Illinois Foster Care Services Fail Families

by Vins
Published: Last Updated on

For many years, the foster-care system has failed to provide acceptable services for families in need of its care. Jorge Matias, a Guatemalan father, lost the opportunity to raise his son based on the lack of communication and services from the foster-care system. A ProPublica investigation in Illinois found that the Department of Children and Family Service, or DCFS, has repeatedly failed in its obligation to assist Spanish-speaking families, by placing children with foster parents who don’t speak their child’s native language. Children who are cut off from their birth parents may end up with anglicized names, different religious beliefs, and/or immersed in a different culture.

Matias’s son was born with heroin in his system. After it cleared from his body, the DCFS placed the boy with foster parents, Jana and Peter Palenik. Matias knew both foster patents spoke perfect English, but he was not aware they were only speaking Slovak (their first language) at home. Shortly after his son turned one, Matias realized that his first word was “Mamka,” the word for ‘mother,’ not in Spanish or English, but in Slovak. When Matias realized his son was being raised to speak a different language, he became afraid that the process to win back custody of his son would be even more difficult.

For more than four decades, the Illinois DCFS has been under federal court order to place the children of Spanish-speaking parents with families who speak the same language, but the agency continues to place children in home where their parents’ language isn’t spoken, and in some cases, parents are also assigned to case workers who don’t speak Spanish. “You are destroying families,” said Layla Suleiman Gonzalez, a former federal court monitor. “Once you take away a child’s language, you’re taking his or her identity, his connection to the family, the community and the culture”. The agency has reported nearly 300 possible violations since 2005. Some cases might show as violations, but the agency argued that they were looking for the best interest for the children’s health, and not the language.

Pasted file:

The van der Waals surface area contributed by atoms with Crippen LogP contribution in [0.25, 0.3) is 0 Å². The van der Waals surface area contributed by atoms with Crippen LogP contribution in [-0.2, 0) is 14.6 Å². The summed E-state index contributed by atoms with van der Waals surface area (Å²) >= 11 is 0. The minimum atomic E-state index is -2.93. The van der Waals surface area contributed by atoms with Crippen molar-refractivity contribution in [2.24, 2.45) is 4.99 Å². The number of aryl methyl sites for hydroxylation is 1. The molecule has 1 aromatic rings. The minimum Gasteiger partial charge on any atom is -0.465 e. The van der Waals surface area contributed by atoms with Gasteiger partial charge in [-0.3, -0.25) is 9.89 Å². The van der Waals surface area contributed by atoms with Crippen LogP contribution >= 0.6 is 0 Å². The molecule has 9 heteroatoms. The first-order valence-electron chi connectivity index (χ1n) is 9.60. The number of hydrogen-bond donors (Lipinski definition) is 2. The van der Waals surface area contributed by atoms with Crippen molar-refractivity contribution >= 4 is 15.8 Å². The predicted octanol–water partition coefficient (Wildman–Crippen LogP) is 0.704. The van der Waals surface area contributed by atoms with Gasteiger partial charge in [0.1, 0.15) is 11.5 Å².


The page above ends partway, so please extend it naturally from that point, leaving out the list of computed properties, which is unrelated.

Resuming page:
Reports show that DCFS agreed to increase the number of Spanish-speaking foster homes and hire more bilingual staff. And, in order to comply with the court order, it promised to maintain an accurate count of Latino families for whom Spanish was the primary language, but ProPublica reports that there have not been improvements. Caseworkers have also intentionally misclassified families. In 2009, for example, reviews found that staff in the Chicago-area office labeled families as white and English-speaking to reduce caseload number and bilingual staffing requirements.

There hasn’t been an organization that would examine if the DCFS complies with the court order. The Mexican American Legal Defense of Education Fund (MALDEF), a national civil group that represents families affected but the foster-care system, noted that the state of Illinois has repeatedly refused to provide information that would help ensure that DCFS programs are adequate. Leaders from MALDEF have indicated they are considering legal actions, but worry that the protections granted to families could be eliminated if DCFS is taken to court.

Source: Melissa Sanchez and Duaa Eldeib, “You Are Destroying Families,” June 2019,, s/illinois-child-welfare-agency-burgos-consent-decree-spanish-language-issues/.

Student Researcher: Sergio Perez (Sonoma State University)

Community Evaluator: Gabriela Bermudez (Up Valley Services, OLE Health)